We spoke with CU Cancer Center member Dan Sherbenou, MD, PhD, an associate professor of hematology in the University of Colorado School of Medicine, about the potential effects of COVID-19 on multiple myeloma patients and why all cancer patients should get booster shots to help their immune systems fight the virus.
From Debilitating Chemo to One Pill a Day for Lung Cancer
One of the most difficult nights of Hank Baskett Sr.’s life was the night he told his wife he had been diagnosed with lung cancer.
“It was one of the hardest things I’ll ever do in my life, to tell her that I probably had just been given a death sentence,” Hank says. “I sat right there in my living room and I said, ‘God’s got it. We’re going to make it through this.’”
That was 10 years ago, and Hank was true to his word. With the help of doctors at the University of Colorado Cancer Center, he has made it this far in his cancer journey.
Are the COVID-19 Vaccines Good News for Cancer Care?
Long before RNA and mRNA became important parts of the COVID-19 vaccine conversation, researchers at the University of Colorado School of Medicine were studying how RNA biology can improve diagnostics and therapeutics for a range of diseases.
The RNA Bioscience Initiative (RBI), which started in 2016 with $20 million in funding from the Dean’s Office at the CU School of Medicine, aims to engage in collaborative, multidisciplinary, cutting-edge RNA research; train the next generation of RNA researchers; develop a strong RNA-focused community; leverage existing local and regional strengths in RNA research; and establish academic-corporate partnerships to accelerate the translation of discoveries in basic RNA biology.
“Sex and the City” Actor’s Death Raises Awareness of Pancreatic Cancer
Actor Willie Garson was probably best known for his role as Stanford Blatch on “Sex and the City,” playing one of Carrie Bradshaw’s New York-savvy best friends. Garson, who died September 21 at age 57, has helped to raise awareness of pancreatic cancer, which he battled briefly before his death.
About 60,430 people in the United States will be diagnosed with pancreatic cancer this year, according to the American Cancer Society. It accounts for only 3% of all cancers in the U.S. but 7% of all cancer deaths. In fact, it is the third-leading cause of cancer-related deaths in the U.S. and by 2030 is predicted to be the second-leading cause.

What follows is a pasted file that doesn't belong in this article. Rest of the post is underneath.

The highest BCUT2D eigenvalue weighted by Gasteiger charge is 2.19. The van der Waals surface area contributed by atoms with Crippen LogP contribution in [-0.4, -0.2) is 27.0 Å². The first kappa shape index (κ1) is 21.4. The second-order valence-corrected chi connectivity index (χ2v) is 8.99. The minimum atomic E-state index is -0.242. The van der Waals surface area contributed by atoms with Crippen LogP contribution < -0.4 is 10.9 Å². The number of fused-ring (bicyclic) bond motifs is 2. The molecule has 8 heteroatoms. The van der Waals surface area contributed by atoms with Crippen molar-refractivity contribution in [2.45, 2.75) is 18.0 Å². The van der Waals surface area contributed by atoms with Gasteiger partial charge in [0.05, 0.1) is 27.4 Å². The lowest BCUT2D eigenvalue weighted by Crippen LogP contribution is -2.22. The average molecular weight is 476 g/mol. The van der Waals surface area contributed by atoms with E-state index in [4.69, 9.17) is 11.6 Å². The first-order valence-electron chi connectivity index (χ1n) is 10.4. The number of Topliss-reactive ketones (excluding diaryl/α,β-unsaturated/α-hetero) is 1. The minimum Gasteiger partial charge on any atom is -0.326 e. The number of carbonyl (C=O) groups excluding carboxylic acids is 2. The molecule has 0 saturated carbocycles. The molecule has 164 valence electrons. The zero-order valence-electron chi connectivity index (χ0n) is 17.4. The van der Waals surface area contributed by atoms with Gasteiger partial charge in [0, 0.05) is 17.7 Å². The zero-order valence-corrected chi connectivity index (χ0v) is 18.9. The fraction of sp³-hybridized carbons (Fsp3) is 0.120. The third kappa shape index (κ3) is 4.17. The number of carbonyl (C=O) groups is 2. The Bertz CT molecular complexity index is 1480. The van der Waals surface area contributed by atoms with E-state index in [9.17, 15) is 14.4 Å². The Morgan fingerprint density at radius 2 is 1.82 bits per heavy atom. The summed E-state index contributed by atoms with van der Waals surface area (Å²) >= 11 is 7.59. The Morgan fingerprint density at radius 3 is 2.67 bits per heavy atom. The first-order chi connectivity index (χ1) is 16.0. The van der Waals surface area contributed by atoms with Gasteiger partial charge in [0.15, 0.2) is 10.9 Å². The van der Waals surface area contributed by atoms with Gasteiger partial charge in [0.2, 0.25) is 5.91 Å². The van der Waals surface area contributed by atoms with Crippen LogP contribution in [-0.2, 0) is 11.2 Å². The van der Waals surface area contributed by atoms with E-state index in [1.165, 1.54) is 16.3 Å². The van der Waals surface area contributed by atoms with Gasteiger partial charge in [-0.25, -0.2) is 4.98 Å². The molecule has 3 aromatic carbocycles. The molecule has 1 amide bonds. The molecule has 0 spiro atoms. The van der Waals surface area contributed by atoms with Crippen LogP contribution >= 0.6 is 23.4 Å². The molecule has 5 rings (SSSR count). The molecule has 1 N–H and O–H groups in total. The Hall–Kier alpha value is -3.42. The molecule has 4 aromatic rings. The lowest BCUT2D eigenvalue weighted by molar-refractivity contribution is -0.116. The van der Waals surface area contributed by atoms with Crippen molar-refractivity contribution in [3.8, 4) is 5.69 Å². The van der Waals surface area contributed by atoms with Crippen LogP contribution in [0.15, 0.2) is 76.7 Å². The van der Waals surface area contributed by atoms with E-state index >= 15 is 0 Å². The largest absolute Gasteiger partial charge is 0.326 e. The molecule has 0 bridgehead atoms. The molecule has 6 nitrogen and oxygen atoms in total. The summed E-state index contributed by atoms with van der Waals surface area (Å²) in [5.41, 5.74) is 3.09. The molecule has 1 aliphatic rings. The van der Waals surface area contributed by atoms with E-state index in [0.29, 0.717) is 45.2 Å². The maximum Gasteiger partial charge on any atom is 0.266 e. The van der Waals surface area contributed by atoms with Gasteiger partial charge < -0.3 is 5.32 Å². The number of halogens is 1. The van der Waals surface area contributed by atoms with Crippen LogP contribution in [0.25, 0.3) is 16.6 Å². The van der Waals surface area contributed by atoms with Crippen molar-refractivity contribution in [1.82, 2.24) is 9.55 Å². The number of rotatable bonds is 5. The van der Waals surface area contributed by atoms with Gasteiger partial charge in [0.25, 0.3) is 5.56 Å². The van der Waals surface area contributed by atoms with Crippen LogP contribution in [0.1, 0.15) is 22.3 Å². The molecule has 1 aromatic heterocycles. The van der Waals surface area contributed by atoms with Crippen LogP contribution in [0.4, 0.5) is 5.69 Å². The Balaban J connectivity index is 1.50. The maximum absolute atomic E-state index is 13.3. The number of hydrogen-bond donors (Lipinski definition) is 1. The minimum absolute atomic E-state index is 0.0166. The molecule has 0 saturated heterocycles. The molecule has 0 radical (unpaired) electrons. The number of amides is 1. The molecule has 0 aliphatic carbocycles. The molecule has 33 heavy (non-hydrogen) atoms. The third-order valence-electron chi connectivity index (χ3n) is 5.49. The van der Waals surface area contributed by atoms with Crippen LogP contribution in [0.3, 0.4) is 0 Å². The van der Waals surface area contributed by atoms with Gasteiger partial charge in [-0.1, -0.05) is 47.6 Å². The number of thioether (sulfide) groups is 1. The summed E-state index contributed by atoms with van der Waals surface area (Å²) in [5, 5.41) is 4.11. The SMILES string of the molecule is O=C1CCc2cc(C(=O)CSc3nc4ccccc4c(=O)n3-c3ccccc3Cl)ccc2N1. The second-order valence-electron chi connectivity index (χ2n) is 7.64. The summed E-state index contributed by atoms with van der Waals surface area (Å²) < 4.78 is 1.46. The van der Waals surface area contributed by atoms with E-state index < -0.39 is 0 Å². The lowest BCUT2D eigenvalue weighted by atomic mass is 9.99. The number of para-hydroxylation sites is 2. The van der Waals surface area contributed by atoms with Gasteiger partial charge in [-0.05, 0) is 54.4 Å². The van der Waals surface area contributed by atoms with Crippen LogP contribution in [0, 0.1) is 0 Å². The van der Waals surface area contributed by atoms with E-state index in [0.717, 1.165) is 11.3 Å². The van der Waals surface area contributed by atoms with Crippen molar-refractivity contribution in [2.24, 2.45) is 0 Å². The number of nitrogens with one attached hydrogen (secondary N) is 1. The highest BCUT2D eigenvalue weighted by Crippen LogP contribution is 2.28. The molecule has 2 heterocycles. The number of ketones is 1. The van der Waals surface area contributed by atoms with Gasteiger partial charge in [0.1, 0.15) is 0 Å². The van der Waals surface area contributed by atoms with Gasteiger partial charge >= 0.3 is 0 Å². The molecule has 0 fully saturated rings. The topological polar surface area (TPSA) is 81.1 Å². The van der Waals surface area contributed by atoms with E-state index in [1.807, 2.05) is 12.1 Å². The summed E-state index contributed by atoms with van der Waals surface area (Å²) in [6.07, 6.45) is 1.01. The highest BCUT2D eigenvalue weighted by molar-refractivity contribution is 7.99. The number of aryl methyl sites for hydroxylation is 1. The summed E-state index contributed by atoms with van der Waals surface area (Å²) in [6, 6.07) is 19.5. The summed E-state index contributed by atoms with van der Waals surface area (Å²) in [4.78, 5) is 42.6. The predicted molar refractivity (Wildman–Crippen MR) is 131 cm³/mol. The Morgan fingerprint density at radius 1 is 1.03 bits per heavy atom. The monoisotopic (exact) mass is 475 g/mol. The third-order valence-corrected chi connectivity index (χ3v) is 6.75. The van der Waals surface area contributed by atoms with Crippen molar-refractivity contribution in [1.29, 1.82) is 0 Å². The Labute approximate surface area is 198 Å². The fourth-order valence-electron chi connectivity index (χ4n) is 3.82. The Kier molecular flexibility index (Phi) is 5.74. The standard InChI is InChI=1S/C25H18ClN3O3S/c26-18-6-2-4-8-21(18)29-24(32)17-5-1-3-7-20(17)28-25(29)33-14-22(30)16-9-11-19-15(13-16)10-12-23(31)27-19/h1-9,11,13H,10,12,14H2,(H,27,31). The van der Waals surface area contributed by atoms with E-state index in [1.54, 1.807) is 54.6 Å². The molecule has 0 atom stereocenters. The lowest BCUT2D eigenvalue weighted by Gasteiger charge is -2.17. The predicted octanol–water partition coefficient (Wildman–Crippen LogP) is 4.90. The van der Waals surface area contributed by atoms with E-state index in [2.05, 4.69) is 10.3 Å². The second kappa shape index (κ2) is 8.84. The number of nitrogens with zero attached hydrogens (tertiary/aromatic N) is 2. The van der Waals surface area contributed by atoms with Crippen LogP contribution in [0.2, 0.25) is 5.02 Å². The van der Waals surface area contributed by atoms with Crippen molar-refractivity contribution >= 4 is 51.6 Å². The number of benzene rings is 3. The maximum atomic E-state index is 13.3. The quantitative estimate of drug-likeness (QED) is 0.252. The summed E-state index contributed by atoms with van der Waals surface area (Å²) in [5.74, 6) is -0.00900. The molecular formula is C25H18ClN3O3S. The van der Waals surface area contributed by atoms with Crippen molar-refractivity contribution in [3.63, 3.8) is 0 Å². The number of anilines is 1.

Acute Myeloid Leukemia (AML) Won’t Slow World Champion Triathlete Down
Siri Lindley couldn’t swim. She had never learned how, and the idea of competing in a triathlon seemed completely out of the question.
“I couldn’t help but fall in love with the sport,” says Siri. “Something about it drew me in and I knew I had to start training.”
For eight years, Siri dedicated her life to training for the sport she loved. In 1992, at the age of 23, she completed her first triathlon event. Just four years later, in 1996, Siri competed in the International Triathlon Union (ITU) World Cup Races. But competing was not enough. Siri had a goal -- she wanted to be number one in the world.
Promising New Research for Metastatic Breast Cancer
A discovery by CU Cancer Center member Traci Lyons, PhD, is providing new hope for women with metastatic breast cancer.
Lyons, an associate professor in the University of Colorado School of Medicine, first came to the school in 1999 as a professional research assistant in the Department of Microbiology. She completed her doctoral studies with Steve Anderson, PhD, in the Department of Pathology in 2006, and continued as a postdoc fellow in the lab of CU Cancer Center member Virginia Borges, MD, a professor in medical oncology and leader of the Young Women’s Breast Cancer Translational Program. It was there that Lyons began her research on semaphorin 7a, a molecule that appears to drive metastasis of breast cancers. Her lab’s recent publication suggests this may be particularly important in estrogen receptor (ER) positive breast cancer. Cancer cells in ER-positive breast cancer have receptors that allow them to use the hormone estrogen to grow.